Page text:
The CEFC's role is so important in the fact that it has been tasked with managing $10 billion to invest in renewable energy projects. As the Climate Institute chief executive, John Connor, said recently:

We still need the Clean Energy Finance Corporation to help commercialise new technologies and to build the skills in our own financial services sector.

The CEFC has achieved this great success so far in transitioning Australia from a higher carbon economy to a lower carbon economy as efficiently as possible. Even though it has only been up and running for a year and a half, it has led to $1.6 billion in private sector investments through co-financing schemes—that is $1.6 billion of new investment. This is something that Labor should be proud of, and we are.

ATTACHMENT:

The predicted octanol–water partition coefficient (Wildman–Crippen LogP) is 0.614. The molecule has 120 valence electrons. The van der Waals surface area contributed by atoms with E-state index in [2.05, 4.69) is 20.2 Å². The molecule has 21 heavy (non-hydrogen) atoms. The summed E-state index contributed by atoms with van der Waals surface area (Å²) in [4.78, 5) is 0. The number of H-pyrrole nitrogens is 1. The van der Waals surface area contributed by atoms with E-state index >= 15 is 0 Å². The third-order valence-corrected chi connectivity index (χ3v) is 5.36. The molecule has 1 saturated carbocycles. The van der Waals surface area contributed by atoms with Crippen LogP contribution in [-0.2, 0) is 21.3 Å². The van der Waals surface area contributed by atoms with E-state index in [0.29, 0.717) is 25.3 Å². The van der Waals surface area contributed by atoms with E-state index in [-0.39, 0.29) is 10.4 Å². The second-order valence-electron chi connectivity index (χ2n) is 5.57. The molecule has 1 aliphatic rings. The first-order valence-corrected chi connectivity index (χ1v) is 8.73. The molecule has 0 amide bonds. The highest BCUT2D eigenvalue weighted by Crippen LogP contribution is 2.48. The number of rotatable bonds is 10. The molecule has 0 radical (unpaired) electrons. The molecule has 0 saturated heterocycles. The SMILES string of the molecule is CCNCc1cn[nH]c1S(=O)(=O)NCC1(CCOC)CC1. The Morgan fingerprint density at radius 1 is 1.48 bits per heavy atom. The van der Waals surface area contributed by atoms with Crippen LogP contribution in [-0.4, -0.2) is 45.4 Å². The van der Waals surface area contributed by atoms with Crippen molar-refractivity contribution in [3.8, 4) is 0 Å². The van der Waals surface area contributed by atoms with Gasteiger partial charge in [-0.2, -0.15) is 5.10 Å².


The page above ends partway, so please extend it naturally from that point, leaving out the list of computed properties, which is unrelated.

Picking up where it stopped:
It is particularly dispiriting, though not at all surprising, that the government has not offered the CEFC chairwoman, Jillian Broadbent, proper respect and courtesy. She knows and indeed the entire corporation knows that the Prime Minister is not listening and the government is not open to new advice. Ms Broadbent is an economist and a successful businesswoman, but her insights are no match for the cynical political calculus favoured by the current government. It is a case of David versus Goliath, and in this instance David will not win.